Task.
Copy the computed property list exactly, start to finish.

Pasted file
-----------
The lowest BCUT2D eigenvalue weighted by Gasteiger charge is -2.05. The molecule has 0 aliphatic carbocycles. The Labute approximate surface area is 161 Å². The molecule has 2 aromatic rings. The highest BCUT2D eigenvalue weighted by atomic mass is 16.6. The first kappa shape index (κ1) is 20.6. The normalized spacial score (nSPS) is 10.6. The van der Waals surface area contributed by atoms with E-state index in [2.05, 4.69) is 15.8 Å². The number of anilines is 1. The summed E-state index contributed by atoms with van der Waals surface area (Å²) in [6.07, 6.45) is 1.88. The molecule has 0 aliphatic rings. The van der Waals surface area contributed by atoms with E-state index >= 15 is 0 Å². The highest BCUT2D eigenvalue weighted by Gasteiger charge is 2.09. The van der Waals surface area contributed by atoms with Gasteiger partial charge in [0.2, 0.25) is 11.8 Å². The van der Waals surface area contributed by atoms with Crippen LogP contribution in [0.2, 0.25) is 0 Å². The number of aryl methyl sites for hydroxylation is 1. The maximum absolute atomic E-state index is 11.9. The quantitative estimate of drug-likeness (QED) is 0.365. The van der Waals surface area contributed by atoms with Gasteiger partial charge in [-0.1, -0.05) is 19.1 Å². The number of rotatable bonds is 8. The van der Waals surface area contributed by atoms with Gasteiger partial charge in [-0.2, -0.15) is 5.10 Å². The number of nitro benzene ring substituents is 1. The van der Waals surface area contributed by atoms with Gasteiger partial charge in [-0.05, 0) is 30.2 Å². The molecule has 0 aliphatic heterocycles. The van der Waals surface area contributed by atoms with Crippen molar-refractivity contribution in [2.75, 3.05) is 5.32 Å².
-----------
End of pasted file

The lowest BCUT2D eigenvalue weighted by Gasteiger charge is -2.05. The molecule has 0 aliphatic carbocycles. The Labute approximate surface area is 161 Å². The molecule has 2 aromatic rings. The highest BCUT2D eigenvalue weighted by atomic mass is 16.6. The first kappa shape index (κ1) is 20.6. The normalized spacial score (nSPS) is 10.6. The van der Waals surface area contributed by atoms with E-state index in [2.05, 4.69) is 15.8 Å². The number of anilines is 1. The summed E-state index contributed by atoms with van der Waals surface area (Å²) in [6.07, 6.45) is 1.88. The molecule has 0 aliphatic rings. The van der Waals surface area contributed by atoms with E-state index >= 15 is 0 Å². The highest BCUT2D eigenvalue weighted by Gasteiger charge is 2.09. The van der Waals surface area contributed by atoms with Gasteiger partial charge in [0.2, 0.25) is 11.8 Å². The van der Waals surface area contributed by atoms with Crippen LogP contribution in [0.2, 0.25) is 0 Å². The number of aryl methyl sites for hydroxylation is 1. The maximum absolute atomic E-state index is 11.9. The quantitative estimate of drug-likeness (QED) is 0.365. The van der Waals surface area contributed by atoms with Gasteiger partial charge in [-0.1, -0.05) is 19.1 Å². The number of rotatable bonds is 8. The van der Waals surface area contributed by atoms with Gasteiger partial charge in [-0.2, -0.15) is 5.10 Å². The number of nitro benzene ring substituents is 1. The van der Waals surface area contributed by atoms with Gasteiger partial charge in [-0.05, 0) is 30.2 Å². The molecule has 0 aliphatic heterocycles. The van der Waals surface area contributed by atoms with Crippen molar-refractivity contribution in [2.75, 3.05) is 5.32 Å².